The helicopter was found largely intact on a seabed 209 meters beneath the surface. Twenty-four unused lifejackets (out of a possible 25) were inside the aircraft, but none of the eight passengers. And so far the only clues to what happened to them is one body, a lifejacket, a shoe, bag and jacket found scattered within 130 meters of the wreckage.
Which means as large numbers of Russian and Norwegian recovery workers continue searching the waters and coastlines in the vicinity nine days after the crash near Barentsburg in diminishing daylight and weather conditions, the challenge of determining what caused the crash and what happened immediately afterward is likely to be formidable.
A multitude of organizations from both countries are now trying to answer those questions and locate the remaining passengers, according to The Governor of Svalbard, which is coordinating the operation. They include the Norwegian Meteorological Institute, The University Centre in Svalbard, the Norwegian Coast Guard, Longyearbyen Red Cross, The Accident Investigation Board Norway, Russia’s Ministry of Emergency Situations and others.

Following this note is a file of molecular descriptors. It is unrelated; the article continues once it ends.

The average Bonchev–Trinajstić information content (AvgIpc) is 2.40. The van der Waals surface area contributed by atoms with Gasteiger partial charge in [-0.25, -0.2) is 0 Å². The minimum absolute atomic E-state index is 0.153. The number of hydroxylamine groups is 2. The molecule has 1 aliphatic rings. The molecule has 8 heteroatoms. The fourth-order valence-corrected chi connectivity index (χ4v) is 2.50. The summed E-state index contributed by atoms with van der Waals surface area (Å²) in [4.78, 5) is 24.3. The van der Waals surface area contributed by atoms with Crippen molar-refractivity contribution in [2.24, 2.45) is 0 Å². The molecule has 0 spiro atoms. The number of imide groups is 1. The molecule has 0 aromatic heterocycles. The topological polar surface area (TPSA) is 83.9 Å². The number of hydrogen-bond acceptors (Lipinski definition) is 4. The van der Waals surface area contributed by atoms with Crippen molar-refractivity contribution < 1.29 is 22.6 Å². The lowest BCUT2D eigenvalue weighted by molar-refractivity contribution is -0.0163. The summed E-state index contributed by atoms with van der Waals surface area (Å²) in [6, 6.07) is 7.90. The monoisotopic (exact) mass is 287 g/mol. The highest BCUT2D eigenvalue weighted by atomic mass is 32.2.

In addition to searching for evidence, efforts are being made to simulate possible events during the crash.
“They also deployed a doll almost like a human body to study the drift,” the governor’s office noted in a prepared statement.
The Russian Mi-8 was raised onto the deck of a ship early Saturday morning and a few items of clothing were found less than 100 meters from the wreckage, according to the governor’s office. The body of a passenger was discovered Monday and a lifejacket – which has not been positively identified as belonging to the helicopter – on Friday.
A total of 24 lifejackets were found inside the mostly intact fuselage, the governor noted.
“There should normally be 25 vests on board this helicopter,” the statement noted.
Some Russian media reports have reported the Mi-8 helicopter – which debuted in 1967 and is still in production – has suffered a high ratio of crashes, due in many cases to inadequate maintenance. But the company that owned the helicopter in Barentsburg described it as “practically new” and reports were published Friday citing a “piloting error” as the preliminary cause.
The helicopter crashed Oct. 26 about two kilometers northeast of the heliport in Barentsburg after departing from Pyramiden with five Russian crew members and three Russian researchers. Recovery workers have recovered the aircraft’s GPS and cockpit voice recorder, but are still searching for the flight data recorder installed in the tail that broke off.
Gunnar Johansen, a spokesperson for the governor, told Svalbardposten the search will continue as long as is practical.
“There is a limit to how long there is proper light and in many places it is difficult to access the coastal zone,” he said. “We must also consider the safety of those who are involved in the search. More than 200 kilometers of coastal zone have already been examined. Some coastal zones have been searched several times.”